By Rania El Gamal
BASRA, Iraq (Reuters) - A bomb attack against an Iraqi oil storage depot set one tank ablaze on Sunday in a rare assault on strategic southern oilfields, but the country's crude exports were unaffected, Iraqi oil officials and police said.
The attack underscored the complex task Iraq faces in protecting and building up its oil infrastructure as the last U.S. troops prepare to withdraw from the OPEC country at the end of the year when a bilateral security pact finishes.
Dhiya Jaffar, head of the state-run South Oil Company, told Reuters the attack set ablaze one tank at the Zubair 1 storage facility, but the explosion had not affected pumping to Al Fao port, where crude exports are dispatched.
"Production has been adjusted so daily production levels and export levels are not affected. Exports are continuing at the same rate," Jaffar told Reuters.
An Iraqi police source said bombs targeted four tanks at the facility, but only one of the tanks hit contained crude and ignited. Another bomb hit an empty tank and bombs at two other tanks were deactivated, the police source said.
Jaffar said the facility had 20 tanks, of which 14 were working. He described the attack as a "terrorist operation" without giving any details.
One Iraqi oil official said the blazing tank and another damaged tank near the Zubair oilfield, which is operated by Italy's ENI and U.S. Occidental Petroleum and South Korea's KOGAS, had been quickly isolated.
Firefighters put out the blaze hours after the attack and other storage tanks were operating normally at the complex, the Iraqi oil official said.
Crude is stored in the tanks before being pumped to Al Fao port for export. A shipping source said current exports from the area were normal at 1.632 million barrels per day.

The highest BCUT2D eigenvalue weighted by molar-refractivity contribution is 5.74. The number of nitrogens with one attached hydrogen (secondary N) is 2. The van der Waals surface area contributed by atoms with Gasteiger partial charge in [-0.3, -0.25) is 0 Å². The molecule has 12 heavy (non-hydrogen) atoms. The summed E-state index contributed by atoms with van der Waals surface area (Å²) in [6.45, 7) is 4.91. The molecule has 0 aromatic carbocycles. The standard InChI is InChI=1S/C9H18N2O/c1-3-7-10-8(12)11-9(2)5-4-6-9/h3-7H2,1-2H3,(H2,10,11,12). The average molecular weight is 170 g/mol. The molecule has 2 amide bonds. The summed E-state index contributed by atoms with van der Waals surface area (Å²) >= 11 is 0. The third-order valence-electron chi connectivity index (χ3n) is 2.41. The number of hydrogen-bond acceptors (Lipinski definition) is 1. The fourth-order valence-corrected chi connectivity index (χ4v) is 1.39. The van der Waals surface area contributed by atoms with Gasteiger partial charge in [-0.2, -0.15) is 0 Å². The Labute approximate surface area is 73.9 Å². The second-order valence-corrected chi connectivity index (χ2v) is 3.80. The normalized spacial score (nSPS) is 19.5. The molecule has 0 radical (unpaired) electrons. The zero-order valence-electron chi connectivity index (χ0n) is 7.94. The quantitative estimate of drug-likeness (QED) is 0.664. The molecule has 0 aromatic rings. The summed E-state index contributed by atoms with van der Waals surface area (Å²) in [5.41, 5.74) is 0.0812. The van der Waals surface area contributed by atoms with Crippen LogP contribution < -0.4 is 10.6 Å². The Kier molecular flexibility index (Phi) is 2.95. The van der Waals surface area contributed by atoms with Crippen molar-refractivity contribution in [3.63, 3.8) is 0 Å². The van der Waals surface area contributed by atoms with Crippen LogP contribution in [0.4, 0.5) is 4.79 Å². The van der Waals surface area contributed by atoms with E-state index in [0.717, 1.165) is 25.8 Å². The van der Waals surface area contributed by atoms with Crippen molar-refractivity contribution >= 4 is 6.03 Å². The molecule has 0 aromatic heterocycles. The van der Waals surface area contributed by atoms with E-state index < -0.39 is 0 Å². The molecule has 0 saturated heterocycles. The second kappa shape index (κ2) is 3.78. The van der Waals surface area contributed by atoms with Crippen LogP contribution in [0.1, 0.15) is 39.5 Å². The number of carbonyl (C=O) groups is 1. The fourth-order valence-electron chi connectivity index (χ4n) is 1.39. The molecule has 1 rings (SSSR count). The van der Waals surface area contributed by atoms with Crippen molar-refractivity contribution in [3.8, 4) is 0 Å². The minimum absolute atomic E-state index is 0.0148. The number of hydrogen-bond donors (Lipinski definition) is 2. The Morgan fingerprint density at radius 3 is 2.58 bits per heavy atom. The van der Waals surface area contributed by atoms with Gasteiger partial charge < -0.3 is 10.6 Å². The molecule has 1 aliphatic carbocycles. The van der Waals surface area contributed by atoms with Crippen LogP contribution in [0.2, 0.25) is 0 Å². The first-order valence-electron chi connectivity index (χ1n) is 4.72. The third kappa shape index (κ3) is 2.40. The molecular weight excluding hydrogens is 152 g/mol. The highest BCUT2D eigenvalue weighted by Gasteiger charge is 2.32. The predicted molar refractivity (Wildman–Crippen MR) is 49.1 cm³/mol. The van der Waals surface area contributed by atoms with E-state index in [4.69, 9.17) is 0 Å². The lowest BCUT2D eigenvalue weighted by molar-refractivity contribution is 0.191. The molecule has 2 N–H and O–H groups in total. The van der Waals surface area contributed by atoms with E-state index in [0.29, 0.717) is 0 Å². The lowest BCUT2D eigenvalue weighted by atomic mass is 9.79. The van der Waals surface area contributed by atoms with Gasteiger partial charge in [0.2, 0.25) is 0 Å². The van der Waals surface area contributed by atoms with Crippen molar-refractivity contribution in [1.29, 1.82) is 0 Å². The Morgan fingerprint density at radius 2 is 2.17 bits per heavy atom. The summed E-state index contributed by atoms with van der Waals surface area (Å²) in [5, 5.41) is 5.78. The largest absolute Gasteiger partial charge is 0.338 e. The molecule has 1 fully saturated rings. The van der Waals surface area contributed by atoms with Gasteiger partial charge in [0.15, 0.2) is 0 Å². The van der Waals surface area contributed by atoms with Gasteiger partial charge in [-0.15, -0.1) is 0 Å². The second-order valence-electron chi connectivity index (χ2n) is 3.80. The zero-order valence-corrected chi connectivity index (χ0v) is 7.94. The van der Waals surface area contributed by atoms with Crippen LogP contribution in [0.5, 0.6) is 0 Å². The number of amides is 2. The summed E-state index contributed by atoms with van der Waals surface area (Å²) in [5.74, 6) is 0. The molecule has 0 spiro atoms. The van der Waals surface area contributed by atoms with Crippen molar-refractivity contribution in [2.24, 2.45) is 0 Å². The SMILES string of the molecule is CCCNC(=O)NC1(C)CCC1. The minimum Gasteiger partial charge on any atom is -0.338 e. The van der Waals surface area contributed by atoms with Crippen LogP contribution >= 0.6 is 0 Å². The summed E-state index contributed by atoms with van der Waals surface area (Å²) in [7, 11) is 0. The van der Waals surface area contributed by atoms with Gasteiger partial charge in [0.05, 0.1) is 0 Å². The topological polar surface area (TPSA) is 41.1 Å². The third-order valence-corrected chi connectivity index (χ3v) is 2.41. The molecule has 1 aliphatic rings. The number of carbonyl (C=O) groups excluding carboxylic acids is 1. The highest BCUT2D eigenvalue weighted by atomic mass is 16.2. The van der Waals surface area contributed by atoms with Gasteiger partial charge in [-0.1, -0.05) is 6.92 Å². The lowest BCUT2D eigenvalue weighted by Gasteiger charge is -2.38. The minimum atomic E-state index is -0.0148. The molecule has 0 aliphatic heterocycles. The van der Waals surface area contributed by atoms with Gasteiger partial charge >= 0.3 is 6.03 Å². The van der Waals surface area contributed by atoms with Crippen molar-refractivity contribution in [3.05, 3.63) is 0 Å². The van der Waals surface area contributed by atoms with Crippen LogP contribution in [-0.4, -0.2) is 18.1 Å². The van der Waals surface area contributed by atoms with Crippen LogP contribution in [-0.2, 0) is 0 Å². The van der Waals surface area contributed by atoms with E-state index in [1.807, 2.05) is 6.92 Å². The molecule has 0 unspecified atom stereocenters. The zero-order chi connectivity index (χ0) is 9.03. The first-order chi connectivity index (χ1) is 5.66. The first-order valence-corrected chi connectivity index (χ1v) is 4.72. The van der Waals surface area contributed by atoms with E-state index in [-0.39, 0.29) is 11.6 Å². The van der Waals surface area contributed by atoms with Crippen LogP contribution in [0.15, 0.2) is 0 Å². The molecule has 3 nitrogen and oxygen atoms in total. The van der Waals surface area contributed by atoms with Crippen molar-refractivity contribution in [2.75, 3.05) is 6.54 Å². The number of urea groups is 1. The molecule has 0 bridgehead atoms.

Violence in Iraq has eased, but the country's oil infrastructure is still targeted by attacks, hampering the government's efforts to build up production and exports. Current oil output is around 2.7 million barrels per day.
Southern Iraq's oilfields have been relatively peaceful in recent years, but a bomb attack in March halted oil flows through the Iraq-Turkey pipeline in a northern area which is still a stronghold for insurgents including al Qaeda.
Militants in the north also attacked Iraq's largest oil refinery in February, killing four workers and detonating explosives that triggered a raging fire.
More than eight years after the U.S.-led invasion that toppled Saddam Hussein, the last American troops are scheduled to pull out at the end of this year. Iraqi officials say they are capable of containing internal threats.
But Iraqi commanders and U.S. officials acknowledge some gaps in the capability of Iraqi armed forces, especially in the air force, the navy and intelligence gathering.
Iraqi leaders are now debating whether some U.S. troops should stay on beyond the year-end deadline, a sensitive question testing the cohesion of Prime Minister Nuri al-Maliki's multi-sectarian power-sharing government.
(Additional reporting by Aref Mohammed in Basra and Ahmed Rasheed in Baghdad; writing by Patrick Markey; Editing by Greg Mahlich)